FROM OUR ARCHIVES: Donations pour in for family of man killed by taxi at Singapore airport
This story was first published in The Straits Times on March 21, 2012.
Published on Jun 8, 2014 2:30 PM
SINGAPORE - Donations have been pouring in for the family of the man killed in an alleged taxi hijacking.
Cleaning supervisor Chandra Mogan, 35, died on Saturday after the vehicle careened into him at Changi Airport’s Budget Terminal. The taxi is believed to have been hijacked by a Chinese national after a disagreement with the cabby.
Several Singaporeans have offered to donate money and items such as clothes for Mr Mogan’s four children, aged nine, eight, five and 21/2 months.
Lawyers have expressed an interest in providing free legal help to his widow if she needs it. Staff at TSMP Law Corporation have also raised money and sent a cheque to Changi Airport Group, which is handling donations. It is not known how much has been collected so far.
An NTUC spokesman said Mr Mogan, who was a member of one of the unions, is eligible for an insurance payout. More than 30 people have called or e-mailed The Straits Times to find out how they can help the family.
Yesterday his wife, Madam Pusparani Mohan, told The Straits Times she is grateful for the support she has received following her husband’s death. “I am speechless, I didn’t expect so much help. Thanks to everyone who has helped me,” said the 32-year-old, who also works as a cleaning supervisor at the airport.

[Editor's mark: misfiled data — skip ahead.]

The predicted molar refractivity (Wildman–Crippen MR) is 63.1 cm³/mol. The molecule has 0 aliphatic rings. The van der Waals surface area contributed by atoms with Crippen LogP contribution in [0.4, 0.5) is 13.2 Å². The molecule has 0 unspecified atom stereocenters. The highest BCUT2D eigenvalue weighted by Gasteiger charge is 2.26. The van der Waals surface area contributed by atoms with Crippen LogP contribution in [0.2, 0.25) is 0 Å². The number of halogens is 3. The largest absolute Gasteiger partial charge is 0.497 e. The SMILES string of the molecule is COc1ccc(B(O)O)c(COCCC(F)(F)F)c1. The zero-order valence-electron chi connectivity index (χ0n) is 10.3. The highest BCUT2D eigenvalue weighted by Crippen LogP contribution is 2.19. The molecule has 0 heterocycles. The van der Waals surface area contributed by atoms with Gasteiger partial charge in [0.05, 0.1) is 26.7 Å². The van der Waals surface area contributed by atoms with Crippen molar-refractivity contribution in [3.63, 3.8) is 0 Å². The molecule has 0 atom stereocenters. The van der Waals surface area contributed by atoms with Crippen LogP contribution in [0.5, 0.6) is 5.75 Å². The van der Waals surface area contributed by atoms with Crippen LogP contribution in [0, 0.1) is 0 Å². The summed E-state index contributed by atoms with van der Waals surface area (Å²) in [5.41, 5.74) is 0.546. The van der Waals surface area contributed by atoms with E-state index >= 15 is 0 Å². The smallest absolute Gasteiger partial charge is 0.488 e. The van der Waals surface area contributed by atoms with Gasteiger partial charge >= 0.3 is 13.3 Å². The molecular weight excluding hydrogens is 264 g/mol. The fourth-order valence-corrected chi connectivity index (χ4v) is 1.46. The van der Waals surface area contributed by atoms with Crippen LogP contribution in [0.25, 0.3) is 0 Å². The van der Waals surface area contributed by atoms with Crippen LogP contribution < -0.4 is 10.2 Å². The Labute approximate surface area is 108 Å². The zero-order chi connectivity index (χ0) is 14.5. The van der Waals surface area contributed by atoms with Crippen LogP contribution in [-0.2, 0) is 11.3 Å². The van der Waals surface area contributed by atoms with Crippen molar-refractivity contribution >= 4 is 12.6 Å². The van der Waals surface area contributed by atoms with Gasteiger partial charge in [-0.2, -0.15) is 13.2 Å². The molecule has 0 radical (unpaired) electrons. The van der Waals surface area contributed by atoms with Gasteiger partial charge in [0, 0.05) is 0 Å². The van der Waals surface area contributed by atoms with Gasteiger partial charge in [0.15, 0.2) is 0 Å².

Madam Pusparani added that she has not yet come to terms with the tragedy, and still feels that her husband is around. She consoles herself by sleeping beside his framed photograph. However, she holds no grudge against the 30-year-old Chinese national. “I was not there, I can’t say anything about it,” she said.
She will now have to support her family on her $1,200-a-month income, but may receive insurance payouts.
The Ministry of Manpower said it was assessing whether his family was eligible for compensation. The maximum payout for death under the Work Injury Compensation Act is $140,000.
Meanwhile, most of the damage has been fixed, and the scene has been cordoned off.
The Chinese national has been charged with voluntarily causing hurt while committing robbery.
Two years ago, after her husband was killed in a freak accident while working at Changi Airport's Budget Terminal, she received nearly $1 million in insurance payouts and donations from the public. Today, that money is all gone.
Several people have stepped forward with offers of help for the widow and four young children of the cleaning supervisor who died after being run down by a taxi at Changi Airport in March, 2012.